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Nassau police commish: We’ll use mapping to fight opioid scourge

If approved by the legislature as expected, Patrick Ryder would become Nassau’s first permanent police commissioner in more than four years.

Patrick Ryder, nominated to become Nassau's police commissioner, talked about a new community council initiative during a meet-and-greet on Thursday, Jan. 25, 2018 at the First Precinct in Mineola. (Credit: Howard Schnapp)

Patrick Ryder, nominated to be police commissioner for Nassau County, plans to roll out a new computerized mapping system that tracks opioid overdoses in real time, similar to technology the department has used successfully to track and stem crimes, as part of a strategy to attack the deadly crisis roiling Long Island.

“This is without a doubt, a health crisis, a major health crisis,” said Ryder of the overdose epidemic that killed 195 Nassau residents in 2016 alone. “And we need to treat it like that. And it’s also — from my side of the world, the law and order side — it’s a crime.”

Utilizing an overdose tracking application called “ODMAP” — which Ryder said will track overdoses reported to hospitals, fire and police officials — will allow police to predict waves of overdoses and try to prevent them as well as the crimes that often accompany drug use.

“Our whole mapping program is built on the fact that you overlay issues, so you’ll have a layer of overdoses, you’ll put the layer of robberies, cars being broken into, over that, because they’re directly correlated,” Ryder said. “So if we go after the users and the dealers, we’ll turn around and fix our crime issues, too.”

In an interview following his being named by new County Executive Laura Curran as her permanent choice for police commissioner, Ryder said success in attacking law enforcement issues as varied as opioid overdoses and MS-13 violence can be achieved through a basic concept: enhancing communication between police and the communities they serve.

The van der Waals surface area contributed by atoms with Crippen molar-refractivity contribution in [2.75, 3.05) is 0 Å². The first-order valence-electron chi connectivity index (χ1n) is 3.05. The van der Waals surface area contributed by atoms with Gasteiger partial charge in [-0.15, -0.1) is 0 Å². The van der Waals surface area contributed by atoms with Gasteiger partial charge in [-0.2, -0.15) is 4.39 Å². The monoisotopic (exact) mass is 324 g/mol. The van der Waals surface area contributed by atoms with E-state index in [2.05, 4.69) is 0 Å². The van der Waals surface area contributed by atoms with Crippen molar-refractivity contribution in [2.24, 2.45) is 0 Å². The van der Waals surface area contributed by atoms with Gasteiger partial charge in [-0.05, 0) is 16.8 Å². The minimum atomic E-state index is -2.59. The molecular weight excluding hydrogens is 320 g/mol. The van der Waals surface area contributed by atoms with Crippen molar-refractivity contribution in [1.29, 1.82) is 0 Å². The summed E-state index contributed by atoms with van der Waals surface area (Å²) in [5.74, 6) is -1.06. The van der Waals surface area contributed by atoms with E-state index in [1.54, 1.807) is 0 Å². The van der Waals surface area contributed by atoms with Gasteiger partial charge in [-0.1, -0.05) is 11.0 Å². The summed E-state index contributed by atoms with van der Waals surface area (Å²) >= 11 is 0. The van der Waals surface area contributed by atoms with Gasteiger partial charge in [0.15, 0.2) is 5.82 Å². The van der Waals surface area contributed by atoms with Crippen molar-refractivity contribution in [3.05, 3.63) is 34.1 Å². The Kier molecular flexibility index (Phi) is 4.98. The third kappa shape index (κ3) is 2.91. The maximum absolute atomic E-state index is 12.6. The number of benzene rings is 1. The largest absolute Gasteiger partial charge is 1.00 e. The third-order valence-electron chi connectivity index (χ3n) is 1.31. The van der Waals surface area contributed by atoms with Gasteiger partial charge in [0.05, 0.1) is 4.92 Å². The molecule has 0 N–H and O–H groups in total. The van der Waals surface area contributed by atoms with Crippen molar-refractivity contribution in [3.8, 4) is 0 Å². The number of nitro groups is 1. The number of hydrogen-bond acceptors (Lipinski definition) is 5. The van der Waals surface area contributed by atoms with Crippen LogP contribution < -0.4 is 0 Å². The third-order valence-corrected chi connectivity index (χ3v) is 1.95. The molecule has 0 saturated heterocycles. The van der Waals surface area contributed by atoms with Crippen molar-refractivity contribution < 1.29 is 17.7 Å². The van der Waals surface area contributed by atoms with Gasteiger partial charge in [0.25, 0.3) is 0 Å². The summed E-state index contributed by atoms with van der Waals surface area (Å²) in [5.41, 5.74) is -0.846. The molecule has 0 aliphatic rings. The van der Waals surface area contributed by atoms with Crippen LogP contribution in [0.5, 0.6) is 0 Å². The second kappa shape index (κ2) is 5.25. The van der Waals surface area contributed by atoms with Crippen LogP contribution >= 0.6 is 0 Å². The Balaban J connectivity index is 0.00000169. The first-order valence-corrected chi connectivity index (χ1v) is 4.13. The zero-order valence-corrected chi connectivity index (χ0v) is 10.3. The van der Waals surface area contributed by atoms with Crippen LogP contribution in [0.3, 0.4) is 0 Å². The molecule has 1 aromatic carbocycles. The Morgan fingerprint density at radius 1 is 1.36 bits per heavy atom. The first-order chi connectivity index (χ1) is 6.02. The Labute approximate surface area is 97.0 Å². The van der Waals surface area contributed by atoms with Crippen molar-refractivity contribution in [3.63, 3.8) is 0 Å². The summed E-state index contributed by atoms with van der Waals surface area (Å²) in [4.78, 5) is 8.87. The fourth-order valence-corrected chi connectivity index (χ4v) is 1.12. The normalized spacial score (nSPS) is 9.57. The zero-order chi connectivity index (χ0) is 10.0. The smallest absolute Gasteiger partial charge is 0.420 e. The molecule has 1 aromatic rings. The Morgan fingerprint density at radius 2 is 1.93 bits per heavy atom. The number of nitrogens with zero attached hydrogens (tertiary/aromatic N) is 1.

Ryder said he believes his new initiative to form a Commissioner’s Community Council, comprising 19 panels across the county, is the centerpiece of a plan to increase trust between residents and police and thereby help the department fight crime.

“I’m a numbers guy, so I’m always going to look at the numbers,” Ryder said. “But with the councils, it’s a reach . . . to the people in the community that want to help, that are afraid to come to us for many reasons, and then we start building more trust.”

Claudine Hall, president of Jamaica Square Improvement League in Elmont, said the new council formation will bridge divides in communities all over the county. “Kudos to Commissioner Ryder for doing this because this is just what the community needs . . . He has this sense of involvement, which I really admire about him. He never brushes you off, he really listens.”

Ryder is a 32-year veteran of the Nassau County Police Department, whose robust asset forfeiture operation helped equip the department with a network of technology such as license plate readers and the gunfire detection program ShotSpotter. But he’s not far removed from the everyday rigors of police work.

It was just one year ago that the then-detective sergeant was plucked from his eight-year-long perch as the commanding officer of Asset Forfeiture and Intelligence Unit and appointed deputy commissioner by former County Executive Edward Mangano.

When Thomas Krumpter retired as acting commissioner in July, Ryder was named to that post and continues in that capacity, pending his expected approval as permanent commissioner by the county legislature on Feb. 26.

Ryder inherited a department with decreasing crime statistics, and as acting commissioner helped maintain that trend, with major crime dropping more than 3 percent last year. Under his watch, the intelligence unit was credited with helping abet the drop in crime numbers — down by some 30 percent since 2010 — by employing predictive, analysis-based crime mapping.